When I was growing up, family dinner was not called family dinner. It was called dinner. My suit-and-tied dad would walk in the door a little before 7:00, usually carrying a challah or a baguette from New York City where he commuted to every day, then Dad, Mom, and my two siblings would all be sitting down to a homemade meal 15 minutes later. Beyond a few family classics -- crispy breaded chicken cutlets, spaghetti and meatballs, a killer lemony-cream baked chicken dish -- I don't really recall in detail what was on our plates. My mom worked, too, and she was a master of the quick crowdpleaser, but I viewed the food mostly as fuel -- the necessary calories I needed to replenish after a long day of school and sports, the necessary draw to get us all sitting down together to download after a long day of school and sports.
The more I talk to parents today -- on my blog and even just at the bus stop -- the more it seems like dinner has come to resemble more of an obligation than a time of day to sit down and exhale. Yes, our days look different than they did back when our parents were feeding us: There was no expectation to be digitally connected to the office 24/7; there were not nearly as many sports activities beginning at 6:00 at night (at night!), but somewhere along the way family dinner seems to have turned into a giant report card, with all of us being graded on an overwhelming number of factors. To name just a few:
- Are you all sitting down together?
- Are you all getting along?
- Are you all eating the same thing?
- Is that same thing wholesome and homemade?
- Is that homemade same thing made with ingredients that are organic?
- Local? Sustainable?
- Are you getting detailed updates from your children?
- Are you discussing the National Debt?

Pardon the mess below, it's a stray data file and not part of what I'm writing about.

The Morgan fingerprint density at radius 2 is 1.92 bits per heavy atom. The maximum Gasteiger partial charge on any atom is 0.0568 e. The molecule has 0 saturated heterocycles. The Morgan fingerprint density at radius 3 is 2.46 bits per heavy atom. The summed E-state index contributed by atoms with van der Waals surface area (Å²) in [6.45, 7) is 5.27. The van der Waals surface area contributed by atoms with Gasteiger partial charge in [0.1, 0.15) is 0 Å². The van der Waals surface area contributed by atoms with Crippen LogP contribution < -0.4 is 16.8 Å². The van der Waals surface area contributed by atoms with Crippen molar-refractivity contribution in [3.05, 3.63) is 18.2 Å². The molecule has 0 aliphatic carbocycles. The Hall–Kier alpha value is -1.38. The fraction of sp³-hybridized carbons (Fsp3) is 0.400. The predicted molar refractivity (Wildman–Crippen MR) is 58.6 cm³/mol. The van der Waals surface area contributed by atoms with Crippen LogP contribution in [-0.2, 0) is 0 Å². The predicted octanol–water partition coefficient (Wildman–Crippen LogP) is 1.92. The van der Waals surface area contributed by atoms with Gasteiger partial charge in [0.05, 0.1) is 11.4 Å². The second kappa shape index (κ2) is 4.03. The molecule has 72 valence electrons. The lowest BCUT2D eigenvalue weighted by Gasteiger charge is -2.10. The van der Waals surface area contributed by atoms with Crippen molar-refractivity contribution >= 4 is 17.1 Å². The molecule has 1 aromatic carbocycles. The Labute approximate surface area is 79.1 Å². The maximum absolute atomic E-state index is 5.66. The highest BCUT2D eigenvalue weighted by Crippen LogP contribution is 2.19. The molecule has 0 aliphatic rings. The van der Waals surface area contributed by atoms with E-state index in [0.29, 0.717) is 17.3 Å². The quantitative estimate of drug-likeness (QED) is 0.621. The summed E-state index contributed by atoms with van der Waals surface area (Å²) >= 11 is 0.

I eat with my family every night. For three years, I've been writing about eating with my family every night. And if I was grading myself on all these factors I would be failing miserably. Do I need to remind you that this is my job? Is there any wonder why parents with real jobs -- in real offices with real commutes -- are overwhelmed by the idea of executing a simple shared meal?
This is why, when people ask me where to start, I always say to start small and build. You can probably get to the point where you are getting A's every night on all the factors listed above (well, except maybe the National Debt one), but if you are just starting out -- and especially if you have kids -- it's going to be hard to get to that point right away. Start by focusing on three of those factors, which I believe to be the cornerstones of family dinner as I once knew it:
1. Is every member of the family is accounted for and seated, facing
2. Is there a homemade meal on the table?
3. Is everyone eating (more or less) the same thing.
If I can honestly say that I can answer yes to two of these three questions, then you better believe I'm marking it down on my Successful Family Dinner report card. That means it counts if everyone is at the table eating takeout moo shu pork. If my husband and I are eating squid while our daughters are sitting with us chowing down on cheeseburgers, that counts, too. If only my husband is there, but they're all eating grilled double-cut lamb chops and kale salad, I'm going to feel pretty good about that. And if you can't swing that right away? Don't sweat it. The best thing about dinner is that you know you can start all over again tomorrow.